When Lebanon’s billionaire Prime Minister Najib Mikati remarkably achieved forming a new cabinet on September 10, the political deadlock that lasted for 13 months finally came to an end. The removal of one of the greatest obstacles to reform suddenly replaced disappointment and anger with a piece of hope for some. This hope was accompanied by Judge Tarek Bitar’s accelerated efforts, who is responsible for looking at the Beirut blast case, in the prosecution of those responsible for the Beirut Port blast.
In July, Bitar began going after top politicians, security chiefs, and judges. He asked the parliament to lift the immunity of former Prime Minister Hassan Diab, former Finance Minister Ali Hassan Khalil, former Minister of Public Works Ghazi Zeiter, and former Interior Minister Nouhad Machnouk. On July 2, Bitar filed charges against former army commander General Jean Kahwaji, former Director of Military Intelligence Brigadier General Kameel Daher, former Brigadier General in Military Intelligence Ghassan Gharzeddine, and former Brigadier General in Military Intelligence Jawdat Oueidat. He sought permission from the bar association to question former Minister of Public Works and Transport Youssef Fenianos. When he failed to show up for questioning, Bitar issued an arrest warrant. On the morning of September 27, he requested to question the head of General Security Directorate, Major-General Abbas Ibrahim, and the head of State Security, Major-General Tony Saliba.
Several top officials are charged with receiving several written notices warning them about ammonium nitrate and yet taking no measures. Human Rights Watch acquired evidence that Diab was first informed on June 3, 2020, about ammonium nitrate and the dangers they posed. Diab and President Michel Aoun later received a three-page report warning the explosive nature of the material. Kahwaji assumed the position of armed forces commander during the entrance of ammonium nitrate to the port in late 2013 until he was replaced in 2017.
Despite evidence presented by human rights networks and investigative journalists, politicians continue to deny that they had any knowledge about the 2700 tonnes of ammonium nitrate that killed 218, injured 7000, and left 300,000 people homeless as a consequence of its explosion.
At first, on August 26, Diab refused to appear before Judge Bitar. Following that incident, the parliament rejected Bitar’s request to lift the immunity of Machnouk, Khalil, and former Zuaiter. Meanwhile, the Minister of Interior Mohamed Fahmy rejected the request to question Ibrahim.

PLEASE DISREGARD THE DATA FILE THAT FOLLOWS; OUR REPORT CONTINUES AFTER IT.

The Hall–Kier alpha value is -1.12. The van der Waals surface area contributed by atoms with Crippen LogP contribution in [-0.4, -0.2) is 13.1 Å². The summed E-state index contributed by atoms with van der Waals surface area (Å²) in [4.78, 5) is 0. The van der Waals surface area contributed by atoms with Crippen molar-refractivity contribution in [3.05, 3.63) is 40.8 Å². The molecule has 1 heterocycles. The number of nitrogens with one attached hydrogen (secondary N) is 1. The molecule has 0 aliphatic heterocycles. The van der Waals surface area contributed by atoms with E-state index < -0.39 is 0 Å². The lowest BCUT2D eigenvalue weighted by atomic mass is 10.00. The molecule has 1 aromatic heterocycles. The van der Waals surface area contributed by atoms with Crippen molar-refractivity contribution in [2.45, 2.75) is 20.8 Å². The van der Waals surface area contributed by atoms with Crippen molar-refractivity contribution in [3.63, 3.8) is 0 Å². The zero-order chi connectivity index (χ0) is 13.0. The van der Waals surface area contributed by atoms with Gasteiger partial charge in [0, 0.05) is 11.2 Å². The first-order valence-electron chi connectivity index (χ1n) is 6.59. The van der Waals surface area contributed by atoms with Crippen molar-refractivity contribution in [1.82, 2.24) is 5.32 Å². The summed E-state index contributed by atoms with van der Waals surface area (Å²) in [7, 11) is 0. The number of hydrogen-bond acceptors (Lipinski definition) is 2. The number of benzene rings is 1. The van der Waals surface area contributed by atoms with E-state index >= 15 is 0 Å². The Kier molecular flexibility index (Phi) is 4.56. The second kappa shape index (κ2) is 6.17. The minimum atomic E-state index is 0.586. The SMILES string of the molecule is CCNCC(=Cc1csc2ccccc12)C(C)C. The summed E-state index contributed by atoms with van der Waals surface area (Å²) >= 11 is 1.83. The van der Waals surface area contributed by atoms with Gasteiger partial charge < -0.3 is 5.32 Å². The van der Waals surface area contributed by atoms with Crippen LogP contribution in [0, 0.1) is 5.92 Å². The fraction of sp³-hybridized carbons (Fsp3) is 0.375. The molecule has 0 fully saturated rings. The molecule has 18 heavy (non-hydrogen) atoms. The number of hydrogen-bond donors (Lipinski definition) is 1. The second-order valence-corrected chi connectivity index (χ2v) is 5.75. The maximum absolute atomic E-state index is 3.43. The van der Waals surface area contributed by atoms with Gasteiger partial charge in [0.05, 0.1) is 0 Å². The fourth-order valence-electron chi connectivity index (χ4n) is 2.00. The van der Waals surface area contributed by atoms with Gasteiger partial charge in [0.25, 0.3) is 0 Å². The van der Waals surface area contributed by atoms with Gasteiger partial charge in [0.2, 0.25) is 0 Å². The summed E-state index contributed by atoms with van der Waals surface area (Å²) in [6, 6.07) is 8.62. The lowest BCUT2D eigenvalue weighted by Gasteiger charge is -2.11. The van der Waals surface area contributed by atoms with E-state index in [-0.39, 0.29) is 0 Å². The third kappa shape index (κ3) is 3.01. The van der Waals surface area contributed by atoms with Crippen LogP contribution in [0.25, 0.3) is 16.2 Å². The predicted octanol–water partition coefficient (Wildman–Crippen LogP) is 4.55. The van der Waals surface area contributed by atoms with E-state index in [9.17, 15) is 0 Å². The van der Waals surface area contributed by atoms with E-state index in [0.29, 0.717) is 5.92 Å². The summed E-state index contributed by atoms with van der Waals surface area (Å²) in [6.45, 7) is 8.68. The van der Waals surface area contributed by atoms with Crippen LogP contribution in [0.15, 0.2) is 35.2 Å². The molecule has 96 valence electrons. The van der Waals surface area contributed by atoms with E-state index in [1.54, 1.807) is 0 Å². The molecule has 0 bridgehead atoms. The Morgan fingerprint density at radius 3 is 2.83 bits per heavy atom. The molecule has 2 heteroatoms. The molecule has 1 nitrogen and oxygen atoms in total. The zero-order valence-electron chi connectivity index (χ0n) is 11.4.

In mid-September, upon an arrest warrant issued by Bitar for Fenianos, the former Minister filed a request to remove Bitar from the case due to legitimate suspicion.
This week, Machnouk requested that the case be transferred to another judge. Machnouk’s move came as Bitar called on him to testify on the first day of next October for questioning. In addition to Machnouk, Bitar requested to interrogate Kahwaji, Zuaiter, and Khalil this week, all of which were rejected by the General Secretariat of Parliament.
Whether Bitar will be able to continue his work is dependent on the decision of the Court of Appeal. Bitar is dedicated to unfolding the truth, as he said to L’Orient-Le Jour in an interview “Nothing will stop me. I do not know where the investigation will take me, but I will not let it derail.”
A number of political forces, including Hezbollah, the Amal Movement, the Future Movement, and the Marada Movement, insist that the Supreme Council should prosecute former ministers. The Supreme Council is viewed as an opportunity to take refuge in cop-out strategy as transferring cases to it will render Bitar powerless.
Despite repeated calls from families of those killed in the Beirut Port explosion, the investigation is highly politicized. The judicial system in Lebanon is subject to a sectarian-based power-sharing system. On top of this, the usage of brutal force by security forces on protestors during peaceful demonstrations contributes further distrust to the political system.
Judicial corruption is stated to be one of the key areas marking government failure in Lebanon. However, within the will and determination of Lebanese institutions, as well as their concentrated efforts with civil society organizations and the international community, concerns related to corruption and transparency could be addressed.